Turmeric is a wonder spice, with deep roots in Indian cuisine and a growing fandom worldwide. But as clearcut as its healthfulness is, cooking with turmeric can be tricky. I'll tell you why you should incorporate this orange-gold spice into your cooking, the different kinds of turmeric available, which kind to use for what, and -- importantly -- how much to use at a time. Stay tuned for some delicious recipes where turmeric plays a starring role.
Indian cooks are incredibly resourceful when it comes to substituting ingredients, but I don't think I ever met one who would dare cook a meal without mirchi (red chili pepper powder) and haldi (turmeric) on hand. One adds color and health to our food and the other adds fire and flavor. Both are indispensible.
I've been wanting to write a post on cooking with turmeric (curcuma longa) because its healthful properties make it an incredibly valuable addition to any diet. But there are also so many misconceptions, and misinstructions, online about why and where to use it, how much to add into recipes, the right way to cook it, which form of turmeric to use, and so on.
This post, I hope, will help answer some of those questions for you as you explore this wonderful spice in your culinary journey.
- Types of turmeric
- What kind to use in cooking
- Benefits of turmeric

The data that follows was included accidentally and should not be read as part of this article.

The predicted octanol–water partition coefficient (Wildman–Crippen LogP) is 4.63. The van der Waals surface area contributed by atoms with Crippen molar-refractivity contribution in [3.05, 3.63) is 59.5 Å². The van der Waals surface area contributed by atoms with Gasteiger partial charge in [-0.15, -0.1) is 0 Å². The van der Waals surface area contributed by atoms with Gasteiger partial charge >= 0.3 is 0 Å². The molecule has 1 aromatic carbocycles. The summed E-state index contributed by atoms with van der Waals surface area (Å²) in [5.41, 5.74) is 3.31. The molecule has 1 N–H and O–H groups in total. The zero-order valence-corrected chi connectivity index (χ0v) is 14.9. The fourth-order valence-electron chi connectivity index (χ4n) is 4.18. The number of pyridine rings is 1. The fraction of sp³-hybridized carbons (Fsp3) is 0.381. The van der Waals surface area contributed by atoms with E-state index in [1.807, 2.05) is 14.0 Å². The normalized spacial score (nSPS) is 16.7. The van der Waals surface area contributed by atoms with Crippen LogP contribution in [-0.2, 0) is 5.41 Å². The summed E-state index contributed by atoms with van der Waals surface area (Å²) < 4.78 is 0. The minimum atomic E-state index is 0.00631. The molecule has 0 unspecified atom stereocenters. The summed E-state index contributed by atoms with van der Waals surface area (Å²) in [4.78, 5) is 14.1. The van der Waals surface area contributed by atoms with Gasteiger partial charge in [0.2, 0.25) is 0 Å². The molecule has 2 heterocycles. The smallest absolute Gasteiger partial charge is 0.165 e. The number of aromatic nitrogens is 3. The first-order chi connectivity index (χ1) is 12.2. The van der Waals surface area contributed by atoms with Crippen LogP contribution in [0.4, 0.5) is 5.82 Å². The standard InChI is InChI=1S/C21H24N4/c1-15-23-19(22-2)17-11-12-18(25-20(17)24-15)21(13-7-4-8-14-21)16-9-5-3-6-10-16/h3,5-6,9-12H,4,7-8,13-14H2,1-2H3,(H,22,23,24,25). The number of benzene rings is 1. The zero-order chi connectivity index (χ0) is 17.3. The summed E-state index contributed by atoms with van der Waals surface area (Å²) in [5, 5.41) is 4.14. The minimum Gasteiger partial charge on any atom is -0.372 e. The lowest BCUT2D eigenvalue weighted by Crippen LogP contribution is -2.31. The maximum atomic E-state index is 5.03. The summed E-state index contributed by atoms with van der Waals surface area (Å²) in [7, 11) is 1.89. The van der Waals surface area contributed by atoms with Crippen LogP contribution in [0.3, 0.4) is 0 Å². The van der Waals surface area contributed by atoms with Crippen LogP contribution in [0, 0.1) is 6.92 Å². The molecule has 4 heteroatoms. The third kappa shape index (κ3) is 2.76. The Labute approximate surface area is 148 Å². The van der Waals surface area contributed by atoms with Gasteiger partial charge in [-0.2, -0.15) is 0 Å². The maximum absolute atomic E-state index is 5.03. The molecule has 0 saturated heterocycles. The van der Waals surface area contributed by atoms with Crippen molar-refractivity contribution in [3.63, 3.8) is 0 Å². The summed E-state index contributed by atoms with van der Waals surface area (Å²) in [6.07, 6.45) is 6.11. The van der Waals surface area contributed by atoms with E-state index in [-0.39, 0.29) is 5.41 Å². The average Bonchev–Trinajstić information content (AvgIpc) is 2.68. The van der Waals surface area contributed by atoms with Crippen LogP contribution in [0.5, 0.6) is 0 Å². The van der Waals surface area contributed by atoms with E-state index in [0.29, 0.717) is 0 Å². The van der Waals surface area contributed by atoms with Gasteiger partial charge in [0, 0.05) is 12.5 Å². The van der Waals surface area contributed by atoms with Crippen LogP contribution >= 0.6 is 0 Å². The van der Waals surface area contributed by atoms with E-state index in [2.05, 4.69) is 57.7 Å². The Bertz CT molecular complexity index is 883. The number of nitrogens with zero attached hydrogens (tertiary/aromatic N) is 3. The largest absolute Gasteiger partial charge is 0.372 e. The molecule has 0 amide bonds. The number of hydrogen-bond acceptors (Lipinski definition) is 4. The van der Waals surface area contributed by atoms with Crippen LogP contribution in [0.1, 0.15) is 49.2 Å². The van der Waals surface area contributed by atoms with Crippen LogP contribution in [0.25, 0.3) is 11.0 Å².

- How much turmeric to use in recipes
- How to cook turmeric for the best flavor--and health
- How to substitute turmeric root for turmeric powder
- Recipes with turmeric powder
- Recipes with turmeric root
- More ideas for adding turmeric to your diet
- More uses
Types of turmeric
Powdered turmeric: The most familiar form of turmeric is the powdered spice. It typically sits in the center of an Indian spice box, deservedly so as the "king of spices." This is the kind most people, in and outside India, cook with. My mom always cooked with the powder, and it's what I use most frequently in my curries and sabzis.
Dry turmeric root: This is the entire rhizome that's dried and can be stored in a jar, without refrigeration. Its main use is not in cooking but in religious rites and rituals and, sometimes, in face or body masks. Some Indians use the paste in kolams or rangolis, decorative patterns that are traced on the floor outside the front door to ward off evil and illness. In the United States, you would find the dry root at an Indian store. You can powder it and use it in cooking, but that's unnecessary given the easy availability of turmeric powder.
Turmeric leaves: These are probably not familiar to most people here in the United States, but the long, narrow leaves that sprout from the rhizome also have great antioxidant properties. My mom would steam rice, coconut and jaggery dumplings called "patholi" within the leaves and while you didn't actually eat the leaves, they would impart an exquisite flavor and fragrance to this sweet.
Fresh turmeric root: This is the fresh, tender root that, on the outside, looks a little bit like a skinny ginger rhizome with orange undertones. In the United States you can now easily find fresh turmeric root in health food stores and chains like Whole Foods and sometimes even in supermarkets. Here people toss it into smoothies. But in parts of India that endure bitter winters, turmeric root, with its warming properties, is treated as an ingredient rather than a spice.
In heat-smothered Bombay, where I grew up, the only times I encountered fresh turmeric root was in jars of delicious, heat-smothered pickles.